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Who makes the best model ships ??? - moved by moderator


Gundorph
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Hi.

There is a discussion somewhere on MSW.

There is no easy answer to your question. BUT my vote goes to Euromodels.

Not built a Euromodel kit yet but after reading comments and reading lots of kit builds it seems to me to be the best out there.

 

 

But ultimately Models that scratch build modellers are the best quality.

 

Regards Antony.

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It's "horses for courses"really. As long as you avoid Chinese "Rip Offs"! You can't really go far wrong, but for what it's worth I tend to favour Caldercraft JoTiKa. I emphasise that this is a personal preference.  Geoff

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I've got Blue Jackets Constitution,been working on it for years off and on, and its a wonderful kit and instructions. The Victory cargo ship though is not as wll laid out and same with instructions. I have to confess though I am converting  it to a military version. Plans are good though as well as the Connie. I've had a couple of Billings kits over the years and I would not recommend them for beginners. My next build will be the Billings Oseborg Viking ship anad so far the materials look good and the wordless instructions are complete but require study.   BILL

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It is virtually impossible to generalize about the overall quality of one kit manufacturer versus another, due in large part to the fact the kit lines are continuously evolving.  For example, Caldercraft are usually highly recommended, and, generally speaking, their kits are good.  But there is a huge difference in the amount and detail of the instructions included in Caldercraft kits between early designs, like Sherbourne or Convulsion, and later offerings such as Pickle or Badger.  Similar situation at Victory Models, where Chris Watton has gradually been able to get Amati to include more kit-specific fittings and details with each successive design.  As another example, not all of Bluejacket's offerings are in-house designs; some are older kit designs purchased from now-defunct operations (e.g. Laughing Whale).  BJ has made efforts to update some of those kits, but there are still plenty of them out there carrying the BJ label that are essentially Laughing Whale kits.  Other manufacturers (Corel comes to mind) have some kits that are regularly raved about, and other kits that are abominations (ask me about their Flying Fish kit sometime).  So, you really can't single out any manufacturer and generalize by saying their kits are good or bad.  It's usually a case of some of their kits are good, some not so good, and perhaps some are terrible.  Kit quality is almost an issue that has to be taken on a kit-by-kit basis.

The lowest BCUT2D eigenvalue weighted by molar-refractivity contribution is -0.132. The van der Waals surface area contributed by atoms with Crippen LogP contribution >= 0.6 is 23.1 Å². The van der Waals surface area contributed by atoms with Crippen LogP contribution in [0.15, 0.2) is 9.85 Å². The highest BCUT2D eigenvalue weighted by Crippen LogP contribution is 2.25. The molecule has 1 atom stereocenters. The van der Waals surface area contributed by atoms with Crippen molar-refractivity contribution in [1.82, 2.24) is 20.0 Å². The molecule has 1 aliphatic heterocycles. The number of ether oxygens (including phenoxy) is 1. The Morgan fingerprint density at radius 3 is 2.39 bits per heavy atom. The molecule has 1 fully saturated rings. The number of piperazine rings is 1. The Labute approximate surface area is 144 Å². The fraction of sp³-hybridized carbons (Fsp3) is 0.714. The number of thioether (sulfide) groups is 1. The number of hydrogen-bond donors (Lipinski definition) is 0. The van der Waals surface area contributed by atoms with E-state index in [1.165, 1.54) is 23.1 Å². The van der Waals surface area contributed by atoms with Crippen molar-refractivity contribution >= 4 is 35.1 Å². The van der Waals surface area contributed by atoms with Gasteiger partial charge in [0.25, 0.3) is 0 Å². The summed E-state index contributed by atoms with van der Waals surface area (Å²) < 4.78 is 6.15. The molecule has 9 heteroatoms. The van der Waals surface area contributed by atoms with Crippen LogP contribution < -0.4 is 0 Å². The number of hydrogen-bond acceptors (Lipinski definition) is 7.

Cheers!

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I'd like to add a couple of things to already excellent advice....

 

Go here:  http://modelshipworldforum.com/ship-model-plans-and-research.php and read the articles on "Model Ship Kits - What to Expect" and "Kit Selection".   Both have a lot of useful information.

 

The other thing is, which ship or type of ship?  As has been pointed out, kits vary within the manufacturer's line.  Also kits of the same ship vary, Victory varies from manufacturer to manufacturer.   Knowing what you're looking for will allow others to comment on the "best".

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I certainly agree with what has been said, but would like to add my little grit of salt.

Italian manufacturers as a general rule, have been on the market for a large number of years and they know what sells.  As a result, most of them have in their range some models that barely resembles anything that ever was afloat, or there are some blaring mistakes in their plans.  But they still nice models that appeal quite a few modellers.  Furthermore, the more critical modeller can still make all adjustments he wants if he wishes so.

Euromodel of Como is one of them, but they have the extra bonus it seems, to have wonderful plans, and superb metal fittings (not their anchors!)

On the other hand, it is true that both Caldercraft and Victory models show an overall excellent accuracy and good materials, even if there are differences between older and newer offerings.

Model Shipways and Bluejacket should also range among the vey best.  I'm not a fanatic of solid hulls, that are hard to correct to the right shape (and increase the despatch costs due to the extra volume and weight!), while they are not easy to make them look like real planked hulls without actually planking them over.

 

JP

 

By the way, it is sad that I never saw a review or a build log of what looks like an impressive model: the Redjacket clipper!?

Also, I started building a Victory Ship by Bluejacket and had quite a few problems with that kit:

- the solid hull showed huge chunks of wood at both ends, which were a pain to remove

- the stem definitely was not the right angle, so the hull did not show that characteristic straight stem 

- details in the kit were very basic and the metal fittings were, say, average

- my plans were a Xerox copy and as soon as something was put on the sheet, the toner would just be brushed off.  Luckily, I happened to have another set of the same plans

I wanted to superdetail the model to a ship on which I sailed, but the model has now been on hold for more than 20 years now.

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